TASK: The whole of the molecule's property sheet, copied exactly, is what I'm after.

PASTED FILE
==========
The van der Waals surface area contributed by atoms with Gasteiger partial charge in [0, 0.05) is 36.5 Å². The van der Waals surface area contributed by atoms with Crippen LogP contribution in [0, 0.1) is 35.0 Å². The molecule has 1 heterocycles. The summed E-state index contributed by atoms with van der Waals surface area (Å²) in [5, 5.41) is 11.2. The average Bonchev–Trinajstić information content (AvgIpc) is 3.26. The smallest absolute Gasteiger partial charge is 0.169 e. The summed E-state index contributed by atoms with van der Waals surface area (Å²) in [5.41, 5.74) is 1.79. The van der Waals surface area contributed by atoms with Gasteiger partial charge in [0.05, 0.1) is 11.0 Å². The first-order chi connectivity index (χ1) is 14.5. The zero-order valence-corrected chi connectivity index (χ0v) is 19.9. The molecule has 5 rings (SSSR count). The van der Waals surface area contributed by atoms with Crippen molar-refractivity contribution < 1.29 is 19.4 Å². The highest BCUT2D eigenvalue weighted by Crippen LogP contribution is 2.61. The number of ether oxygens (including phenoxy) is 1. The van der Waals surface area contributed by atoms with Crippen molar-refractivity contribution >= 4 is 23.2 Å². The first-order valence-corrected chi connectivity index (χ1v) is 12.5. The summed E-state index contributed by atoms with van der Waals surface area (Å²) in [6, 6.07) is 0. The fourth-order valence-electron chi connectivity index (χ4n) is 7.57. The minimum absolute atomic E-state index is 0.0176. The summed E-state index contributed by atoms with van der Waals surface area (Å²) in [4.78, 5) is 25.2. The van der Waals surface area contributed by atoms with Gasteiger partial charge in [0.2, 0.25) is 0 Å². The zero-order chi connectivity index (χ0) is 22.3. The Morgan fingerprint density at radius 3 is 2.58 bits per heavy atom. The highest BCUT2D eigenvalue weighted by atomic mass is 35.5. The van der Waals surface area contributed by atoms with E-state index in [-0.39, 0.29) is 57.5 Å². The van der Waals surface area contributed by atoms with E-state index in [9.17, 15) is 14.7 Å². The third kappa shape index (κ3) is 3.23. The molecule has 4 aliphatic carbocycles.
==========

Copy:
The van der Waals surface area contributed by atoms with Gasteiger partial charge in [0, 0.05) is 36.5 Å². The van der Waals surface area contributed by atoms with Crippen LogP contribution in [0, 0.1) is 35.0 Å². The molecule has 1 heterocycles. The summed E-state index contributed by atoms with van der Waals surface area (Å²) in [5, 5.41) is 11.2. The average Bonchev–Trinajstić information content (AvgIpc) is 3.26. The smallest absolute Gasteiger partial charge is 0.169 e. The summed E-state index contributed by atoms with van der Waals surface area (Å²) in [5.41, 5.74) is 1.79. The van der Waals surface area contributed by atoms with Gasteiger partial charge in [0.05, 0.1) is 11.0 Å². The first-order chi connectivity index (χ1) is 14.5. The zero-order valence-corrected chi connectivity index (χ0v) is 19.9. The molecule has 5 rings (SSSR count). The van der Waals surface area contributed by atoms with Crippen molar-refractivity contribution < 1.29 is 19.4 Å². The highest BCUT2D eigenvalue weighted by Crippen LogP contribution is 2.61. The number of ether oxygens (including phenoxy) is 1. The van der Waals surface area contributed by atoms with Crippen molar-refractivity contribution >= 4 is 23.2 Å². The first-order valence-corrected chi connectivity index (χ1v) is 12.5. The summed E-state index contributed by atoms with van der Waals surface area (Å²) in [6, 6.07) is 0. The fourth-order valence-electron chi connectivity index (χ4n) is 7.57. The minimum absolute atomic E-state index is 0.0176. The summed E-state index contributed by atoms with van der Waals surface area (Å²) in [4.78, 5) is 25.2. The van der Waals surface area contributed by atoms with Gasteiger partial charge in [0.2, 0.25) is 0 Å². The zero-order chi connectivity index (χ0) is 22.3. The Morgan fingerprint density at radius 3 is 2.58 bits per heavy atom. The highest BCUT2D eigenvalue weighted by atomic mass is 35.5. The van der Waals surface area contributed by atoms with E-state index in [-0.39, 0.29) is 57.5 Å². The van der Waals surface area contributed by atoms with E-state index in [9.17, 15) is 14.7 Å². The third kappa shape index (κ3) is 3.23. The molecule has 4 aliphatic carbocycles.